In sed, the substitution command provides metacharacters
to select any individual portion of a string that is matched and
recall it in the replacement string.
A pair of escaped parentheses are used in sed
to enclose any part of a regular expression and save it
for recall. Up to nine "saves" are permitted for
a single line.
n is used to recall
the portion of the match that was saved, where
a number from 1 to 9 referencing a particular "saved"
string in order of use.
(The section of article
called "Remembering Patterns with \(, \), and \1"
has more information.)
For example, to embolden the section numbers when they appeared as a cross reference, we could write the following substitution:
s/\(See Section \)\([1-9][0-9]*\.[1-9][0-9]*\)/\1\\fB\2\\fP/
Two pairs of escaped parentheses are specified. The first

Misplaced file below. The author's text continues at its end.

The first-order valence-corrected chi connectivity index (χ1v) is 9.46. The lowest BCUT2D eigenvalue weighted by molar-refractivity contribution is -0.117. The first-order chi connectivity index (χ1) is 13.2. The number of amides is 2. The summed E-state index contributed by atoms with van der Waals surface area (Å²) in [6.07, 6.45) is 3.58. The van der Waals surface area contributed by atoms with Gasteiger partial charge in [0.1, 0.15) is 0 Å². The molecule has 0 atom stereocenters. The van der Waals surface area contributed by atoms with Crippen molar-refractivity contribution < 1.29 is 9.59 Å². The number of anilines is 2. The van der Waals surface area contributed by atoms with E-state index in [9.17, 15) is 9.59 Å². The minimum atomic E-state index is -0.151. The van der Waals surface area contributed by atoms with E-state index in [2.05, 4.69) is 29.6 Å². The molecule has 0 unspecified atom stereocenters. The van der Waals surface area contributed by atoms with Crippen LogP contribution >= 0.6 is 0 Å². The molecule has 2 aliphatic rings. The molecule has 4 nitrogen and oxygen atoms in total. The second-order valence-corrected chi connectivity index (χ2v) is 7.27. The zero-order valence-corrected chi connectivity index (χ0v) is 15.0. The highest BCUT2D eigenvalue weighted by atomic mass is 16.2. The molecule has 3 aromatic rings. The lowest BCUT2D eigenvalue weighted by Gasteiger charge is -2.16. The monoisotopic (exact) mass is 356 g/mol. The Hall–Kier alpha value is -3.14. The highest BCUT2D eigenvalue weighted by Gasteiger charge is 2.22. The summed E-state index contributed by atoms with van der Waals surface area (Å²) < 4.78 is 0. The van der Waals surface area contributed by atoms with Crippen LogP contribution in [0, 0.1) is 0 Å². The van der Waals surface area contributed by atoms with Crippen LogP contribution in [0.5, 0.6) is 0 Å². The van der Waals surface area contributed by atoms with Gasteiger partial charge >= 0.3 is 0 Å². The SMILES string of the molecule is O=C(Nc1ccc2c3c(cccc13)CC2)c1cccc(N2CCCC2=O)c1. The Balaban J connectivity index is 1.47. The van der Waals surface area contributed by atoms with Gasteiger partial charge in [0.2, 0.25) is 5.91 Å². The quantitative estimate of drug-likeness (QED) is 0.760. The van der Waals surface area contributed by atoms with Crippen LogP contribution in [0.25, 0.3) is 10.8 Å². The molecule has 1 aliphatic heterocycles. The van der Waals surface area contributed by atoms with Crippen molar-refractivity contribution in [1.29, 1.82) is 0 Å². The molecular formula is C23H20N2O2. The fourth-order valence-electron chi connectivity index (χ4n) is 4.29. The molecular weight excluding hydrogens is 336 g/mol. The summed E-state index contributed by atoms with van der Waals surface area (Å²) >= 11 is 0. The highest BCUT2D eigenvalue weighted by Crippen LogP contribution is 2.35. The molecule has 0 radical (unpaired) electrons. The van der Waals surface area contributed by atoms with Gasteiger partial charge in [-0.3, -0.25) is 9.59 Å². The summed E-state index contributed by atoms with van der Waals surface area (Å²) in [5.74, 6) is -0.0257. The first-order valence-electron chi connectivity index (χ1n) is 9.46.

captures "See Section" (because this is a fixed string, it could
have been simply retyped in the replacement string). The second
captures the section number.
The replacement string recalls the first saved substring as
and the second as
\2, which is surrounded by bold-font requests - for
See Section \fB12.9\fP.
We can use a similar technique to match parts of a line and swap them. For instance, let's say there are two parts of a line separated by a colon. We can match each part, putting them within escaped parentheses and swapping them in the replacement:
cat test1first:second one:two %
sed 's/\(.*\):\(.*\)/\2:\1/' test1second:first two:one
The larger point is that you can recall a saved substring in any order, and multiple times.
Articles 13.11, 14.9, 16.6, 18.9, 45.30, and 51.3 have examples.
- from O'Reilly & Associates' sed & awk, Chapter 5